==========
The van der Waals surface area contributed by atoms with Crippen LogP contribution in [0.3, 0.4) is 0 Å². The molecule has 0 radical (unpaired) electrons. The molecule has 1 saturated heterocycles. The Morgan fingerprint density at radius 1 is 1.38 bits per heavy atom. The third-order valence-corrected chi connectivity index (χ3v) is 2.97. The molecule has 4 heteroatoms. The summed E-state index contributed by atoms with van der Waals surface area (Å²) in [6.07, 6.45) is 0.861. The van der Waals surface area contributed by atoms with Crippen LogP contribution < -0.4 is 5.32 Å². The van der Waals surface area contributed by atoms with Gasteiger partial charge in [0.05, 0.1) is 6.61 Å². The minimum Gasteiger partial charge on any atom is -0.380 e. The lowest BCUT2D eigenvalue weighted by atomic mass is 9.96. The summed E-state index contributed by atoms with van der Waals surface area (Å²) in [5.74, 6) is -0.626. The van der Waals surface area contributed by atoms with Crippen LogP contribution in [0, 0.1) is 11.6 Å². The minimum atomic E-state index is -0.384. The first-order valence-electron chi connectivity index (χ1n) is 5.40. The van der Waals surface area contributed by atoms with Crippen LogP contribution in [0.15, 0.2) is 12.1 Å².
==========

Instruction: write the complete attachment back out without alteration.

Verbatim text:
The van der Waals surface area contributed by atoms with Crippen LogP contribution in [0.3, 0.4) is 0 Å². The molecule has 0 radical (unpaired) electrons. The molecule has 1 saturated heterocycles. The Morgan fingerprint density at radius 1 is 1.38 bits per heavy atom. The third-order valence-corrected chi connectivity index (χ3v) is 2.97. The molecule has 4 heteroatoms. The summed E-state index contributed by atoms with van der Waals surface area (Å²) in [6.07, 6.45) is 0.861. The van der Waals surface area contributed by atoms with Crippen LogP contribution < -0.4 is 5.32 Å². The van der Waals surface area contributed by atoms with Gasteiger partial charge in [0.05, 0.1) is 6.61 Å². The minimum Gasteiger partial charge on any atom is -0.380 e. The lowest BCUT2D eigenvalue weighted by atomic mass is 9.96. The summed E-state index contributed by atoms with van der Waals surface area (Å²) in [5.74, 6) is -0.626. The van der Waals surface area contributed by atoms with Crippen LogP contribution in [0, 0.1) is 11.6 Å². The minimum atomic E-state index is -0.384. The first-order valence-electron chi connectivity index (χ1n) is 5.40. The van der Waals surface area contributed by atoms with Crippen LogP contribution in [0.15, 0.2) is 12.1 Å².